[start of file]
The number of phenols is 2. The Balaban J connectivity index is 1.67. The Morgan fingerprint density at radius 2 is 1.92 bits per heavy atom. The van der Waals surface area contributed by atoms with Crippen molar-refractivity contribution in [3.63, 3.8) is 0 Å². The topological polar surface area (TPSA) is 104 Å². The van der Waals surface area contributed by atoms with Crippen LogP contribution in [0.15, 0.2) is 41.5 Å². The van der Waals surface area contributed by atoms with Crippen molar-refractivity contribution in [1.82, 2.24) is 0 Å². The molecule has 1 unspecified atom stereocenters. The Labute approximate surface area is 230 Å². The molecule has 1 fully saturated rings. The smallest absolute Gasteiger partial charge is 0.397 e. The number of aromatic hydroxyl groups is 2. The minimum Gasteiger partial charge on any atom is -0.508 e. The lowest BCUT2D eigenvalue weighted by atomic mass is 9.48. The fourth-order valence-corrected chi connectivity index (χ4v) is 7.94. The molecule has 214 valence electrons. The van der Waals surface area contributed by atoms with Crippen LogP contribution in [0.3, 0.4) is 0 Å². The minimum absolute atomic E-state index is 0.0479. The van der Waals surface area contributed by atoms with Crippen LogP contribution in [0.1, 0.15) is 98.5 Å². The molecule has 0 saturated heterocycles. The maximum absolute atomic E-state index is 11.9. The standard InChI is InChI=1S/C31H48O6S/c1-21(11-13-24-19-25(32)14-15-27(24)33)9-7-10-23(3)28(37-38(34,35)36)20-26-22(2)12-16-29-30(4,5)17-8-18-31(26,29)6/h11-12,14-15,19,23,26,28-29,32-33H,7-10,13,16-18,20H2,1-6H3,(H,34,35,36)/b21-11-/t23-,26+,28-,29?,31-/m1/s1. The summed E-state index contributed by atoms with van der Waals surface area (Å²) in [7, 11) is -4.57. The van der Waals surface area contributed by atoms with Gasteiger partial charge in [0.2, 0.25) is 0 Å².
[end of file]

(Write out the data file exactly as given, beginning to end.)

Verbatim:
The number of phenols is 2. The Balaban J connectivity index is 1.67. The Morgan fingerprint density at radius 2 is 1.92 bits per heavy atom. The van der Waals surface area contributed by atoms with Crippen molar-refractivity contribution in [3.63, 3.8) is 0 Å². The topological polar surface area (TPSA) is 104 Å². The van der Waals surface area contributed by atoms with Crippen LogP contribution in [0.15, 0.2) is 41.5 Å². The van der Waals surface area contributed by atoms with Crippen molar-refractivity contribution in [1.82, 2.24) is 0 Å². The molecule has 1 unspecified atom stereocenters. The Labute approximate surface area is 230 Å². The molecule has 1 fully saturated rings. The smallest absolute Gasteiger partial charge is 0.397 e. The number of aromatic hydroxyl groups is 2. The minimum Gasteiger partial charge on any atom is -0.508 e. The lowest BCUT2D eigenvalue weighted by atomic mass is 9.48. The fourth-order valence-corrected chi connectivity index (χ4v) is 7.94. The molecule has 214 valence electrons. The van der Waals surface area contributed by atoms with Crippen LogP contribution in [0.3, 0.4) is 0 Å². The minimum absolute atomic E-state index is 0.0479. The van der Waals surface area contributed by atoms with Crippen LogP contribution in [0.1, 0.15) is 98.5 Å². The molecule has 0 saturated heterocycles. The maximum absolute atomic E-state index is 11.9. The standard InChI is InChI=1S/C31H48O6S/c1-21(11-13-24-19-25(32)14-15-27(24)33)9-7-10-23(3)28(37-38(34,35)36)20-26-22(2)12-16-29-30(4,5)17-8-18-31(26,29)6/h11-12,14-15,19,23,26,28-29,32-33H,7-10,13,16-18,20H2,1-6H3,(H,34,35,36)/b21-11-/t23-,26+,28-,29?,31-/m1/s1. The summed E-state index contributed by atoms with van der Waals surface area (Å²) in [7, 11) is -4.57. The van der Waals surface area contributed by atoms with Gasteiger partial charge in [0.2, 0.25) is 0 Å².